• Tips for Finding a Niche and Making a Name in Your Firm
  • February 3, 2014 | Author: Katherine E. Missimer
  • Law Firm: Obermayer Rebmann Maxwell & Hippel LLP - Philadelphia Office
  • Every young associate is eager to hit the ground running and become a  valuable contributor to his or her firm. Attorneys in the early stages of their  careers hope to be included in new cases, projects or meetings with prospective  clients. Excitement about being involved in client meetings, negotiations and  strategy sessions can be a major boost of self-confidence, and if this eagerness  and excitement can be targeted and carefully cultivated, associates can find a  niche for themselves and fill a void in the firm's lineup. This article offers  some tips for young attorneys desiring a seat at the table.

    Ask Questions to Identify a Need

    Talk to partners and senior associates about the growth and expansion plans  for your department and the firm as a whole. Attend department and firmwide  meetings and long-term planning sessions. Participate in planning discussions.  Most importantly, ask questions:

    • Is there a particular area of the law that the firm would like to further  develop?

    • Is there an existing practice group that the firm plans to promote or  expand?

    • Is the firm actively seeking to hire an expert in a particularly finite  area who will need the support of knowledgeable associates?

    • Are there current clients that are underserved or seeking legal advice  elsewhere because the firm does not have the resources or the knowledge to  provide the representation that the client needs?

    If the response to any of these questions is yes, then young associates  should view these areas as immense opportunities for success and take action.  The first step in becoming a valuable contributor is identifying what the firm  needs. Young attorneys can always learn new areas of the law; the key is  learning which areas are most valuable to the firm.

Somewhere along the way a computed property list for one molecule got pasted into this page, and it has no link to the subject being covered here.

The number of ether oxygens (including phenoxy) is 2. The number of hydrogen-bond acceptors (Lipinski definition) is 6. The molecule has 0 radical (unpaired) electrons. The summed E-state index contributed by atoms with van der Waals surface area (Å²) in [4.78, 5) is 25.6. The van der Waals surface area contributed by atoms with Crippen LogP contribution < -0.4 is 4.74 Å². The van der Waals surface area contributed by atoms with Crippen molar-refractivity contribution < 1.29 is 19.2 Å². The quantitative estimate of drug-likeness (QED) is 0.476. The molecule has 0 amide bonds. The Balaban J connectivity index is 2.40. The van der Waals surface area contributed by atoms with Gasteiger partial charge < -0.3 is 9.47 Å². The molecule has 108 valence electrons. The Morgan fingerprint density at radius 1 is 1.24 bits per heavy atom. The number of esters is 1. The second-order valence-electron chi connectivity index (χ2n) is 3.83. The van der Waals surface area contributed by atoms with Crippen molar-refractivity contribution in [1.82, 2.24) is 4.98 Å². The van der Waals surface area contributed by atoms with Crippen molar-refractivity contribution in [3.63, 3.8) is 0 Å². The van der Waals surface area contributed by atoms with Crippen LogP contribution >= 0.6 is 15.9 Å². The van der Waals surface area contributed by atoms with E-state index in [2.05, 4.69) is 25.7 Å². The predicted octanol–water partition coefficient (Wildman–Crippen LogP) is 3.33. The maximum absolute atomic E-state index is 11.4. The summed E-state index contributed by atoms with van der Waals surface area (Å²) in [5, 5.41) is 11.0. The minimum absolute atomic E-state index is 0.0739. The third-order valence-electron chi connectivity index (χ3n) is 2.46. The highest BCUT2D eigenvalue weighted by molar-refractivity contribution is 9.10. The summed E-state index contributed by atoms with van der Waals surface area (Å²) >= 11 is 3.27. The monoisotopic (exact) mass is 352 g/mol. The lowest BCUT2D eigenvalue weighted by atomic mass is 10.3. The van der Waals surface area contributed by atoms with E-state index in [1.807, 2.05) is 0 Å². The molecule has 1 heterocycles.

Explore a New Area of the Law

    When young associates graduate from law school, they have the basic building  blocks of practice, but few have a specialty per se. Being flexible and open to  new areas of the law makes young associates more attractive, and more valuable,  to law firms. The willingness to learn something new can set young associates  apart from other attorneys in their departments.

    Once the aspect of the law that the firm plans or needs to develop is  identified, young associates should explore whether they have some connection to  the targeted area—any unique experience, whether in prior jobs, classes in  college or law school, in the topic area or contacts in the particular area.  Attorneys should endeavor to learn all they can about the particular area of the  law and utilize any and all resources at their disposal to do so. There are  multiple avenues to pursue: reading scholarly articles, doing research, keeping  up on changes in the particular area by monitoring recent court opinions,  searching for continuing education programs or attending seminars put on by  other firms, panels or professionals, and scoping out any possible competition  from other firms.

    Another piece of good advice for young attorneys is to set up a news alert  to ensure they are the first to learn about changes in this area of the law as  soon as they occur. Also, it is important to join listervs. There are typically  groups of attorneys, lawmakers and other professionals who monitor a particular  area of the law and provide ongoing updates and information related to the  particular area. By joining these types of groups, young associates can place  themselves at the forefront of emerging areas of the law.